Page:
Anakalusugan partylist Rep. Michael “Mike” Defensor said Tuesday that there is “no tradition” that the chairmanship of the House Committees on Public Accounts and Ethics and Privileges should belong to the House opposition bloc.
The chairperson of the House Committee on Public Accounts explained that the rules of the 299-man House of Representatives does not provide that the leadership of major committees belongs to any political parties or groups.
“First and foremost, there is no rule in the House that any party or bloc has ownership of the committees,” he said in a text message, after new House Minority Leader Joseph Stephen Paduano asserted that the minority bloc should lead the two influential committees.
“The tradition of the Ethics and the Public Accounts being with the minoroty is also not true. The Public Accounts Committee is a new creation for the Philippine Congress and the other Congresses of the world,” Defensor pointed out.
In a virtual press briefing on Paduano said he would ask Speaker Lord Allan Velasco to consider giving the chairmanship of the two panels to his group.
He recalled that during the leadership of former Speaker Alan Peter Cayetano, he, along with former Minority leader and Manila 6th District Rep. Bienvenido Abante Jr., and Senior Deputy Minority Leader and Iloilo 1st District Rep. Janette Garin, raised the issue and insisted that the Public Accounts panel “should belong to the Minority.”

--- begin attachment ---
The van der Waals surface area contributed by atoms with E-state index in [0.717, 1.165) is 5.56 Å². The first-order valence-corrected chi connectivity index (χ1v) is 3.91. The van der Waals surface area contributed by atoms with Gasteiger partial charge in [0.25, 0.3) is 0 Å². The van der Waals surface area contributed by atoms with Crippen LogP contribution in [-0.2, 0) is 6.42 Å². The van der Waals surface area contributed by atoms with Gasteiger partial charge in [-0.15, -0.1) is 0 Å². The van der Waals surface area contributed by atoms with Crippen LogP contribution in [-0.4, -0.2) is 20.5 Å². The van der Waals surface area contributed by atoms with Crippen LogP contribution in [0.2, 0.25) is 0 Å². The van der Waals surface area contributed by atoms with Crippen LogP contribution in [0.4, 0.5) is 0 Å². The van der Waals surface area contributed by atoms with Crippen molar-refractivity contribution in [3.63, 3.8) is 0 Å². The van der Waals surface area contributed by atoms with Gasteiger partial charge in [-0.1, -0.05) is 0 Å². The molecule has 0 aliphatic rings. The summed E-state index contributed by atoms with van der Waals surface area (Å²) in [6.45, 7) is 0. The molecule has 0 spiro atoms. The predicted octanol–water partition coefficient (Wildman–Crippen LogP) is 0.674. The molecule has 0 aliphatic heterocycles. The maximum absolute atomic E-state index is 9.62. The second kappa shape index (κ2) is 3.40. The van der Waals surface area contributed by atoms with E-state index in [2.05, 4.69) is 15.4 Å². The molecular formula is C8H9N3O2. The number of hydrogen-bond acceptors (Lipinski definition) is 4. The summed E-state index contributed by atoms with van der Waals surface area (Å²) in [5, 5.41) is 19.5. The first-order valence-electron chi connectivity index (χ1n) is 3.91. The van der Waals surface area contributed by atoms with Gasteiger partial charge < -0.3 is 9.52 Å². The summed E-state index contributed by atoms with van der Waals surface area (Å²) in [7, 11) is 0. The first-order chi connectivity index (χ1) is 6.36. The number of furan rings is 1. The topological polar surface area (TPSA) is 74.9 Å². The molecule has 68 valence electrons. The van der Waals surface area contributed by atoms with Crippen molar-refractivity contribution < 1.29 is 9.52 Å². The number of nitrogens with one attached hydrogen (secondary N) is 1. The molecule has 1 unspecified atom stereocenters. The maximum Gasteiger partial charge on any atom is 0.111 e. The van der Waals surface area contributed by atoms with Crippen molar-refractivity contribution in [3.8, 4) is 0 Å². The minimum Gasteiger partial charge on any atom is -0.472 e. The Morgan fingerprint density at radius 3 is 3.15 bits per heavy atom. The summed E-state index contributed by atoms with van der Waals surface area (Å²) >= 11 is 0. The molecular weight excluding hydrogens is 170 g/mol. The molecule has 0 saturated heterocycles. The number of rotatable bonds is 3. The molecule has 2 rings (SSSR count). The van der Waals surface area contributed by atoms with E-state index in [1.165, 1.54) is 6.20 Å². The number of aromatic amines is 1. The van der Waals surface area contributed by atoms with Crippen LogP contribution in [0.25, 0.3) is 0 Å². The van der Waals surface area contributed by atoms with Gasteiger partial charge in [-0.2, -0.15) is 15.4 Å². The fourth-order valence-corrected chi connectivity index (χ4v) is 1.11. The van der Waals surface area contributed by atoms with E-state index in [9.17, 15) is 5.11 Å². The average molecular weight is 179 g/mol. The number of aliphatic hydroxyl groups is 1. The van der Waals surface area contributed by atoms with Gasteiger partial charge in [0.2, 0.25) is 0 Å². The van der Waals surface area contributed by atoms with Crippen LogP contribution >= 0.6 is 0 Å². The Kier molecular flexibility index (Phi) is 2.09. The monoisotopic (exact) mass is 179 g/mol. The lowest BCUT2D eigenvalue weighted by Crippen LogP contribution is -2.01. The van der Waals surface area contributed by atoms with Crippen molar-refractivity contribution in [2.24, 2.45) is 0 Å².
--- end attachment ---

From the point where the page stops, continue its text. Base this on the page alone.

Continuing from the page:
Defensor said Paduano phoned him up on Wednesday night to “clarify the issue.”
“And I told him they are most welcome as the minority as plays an active part in the person of former minority leader Benny Abante and Congresswoman Stella [Quimbo]. So I’m fine with them joining,” he said.
Paduano earlier said they also wanted to secure the vice chairmanship of the House Committee on Good Government and Public Accountability, and other major committees in the chamber, but they are still looking into it because of some complications. The panel is chaired by Bulacan 1st District Rep. Jose Antonio Sy-Alvarado.
There are 63 standing committees, 17 special panels, and one ad-hoc committee with five clusters in the House of Representatives.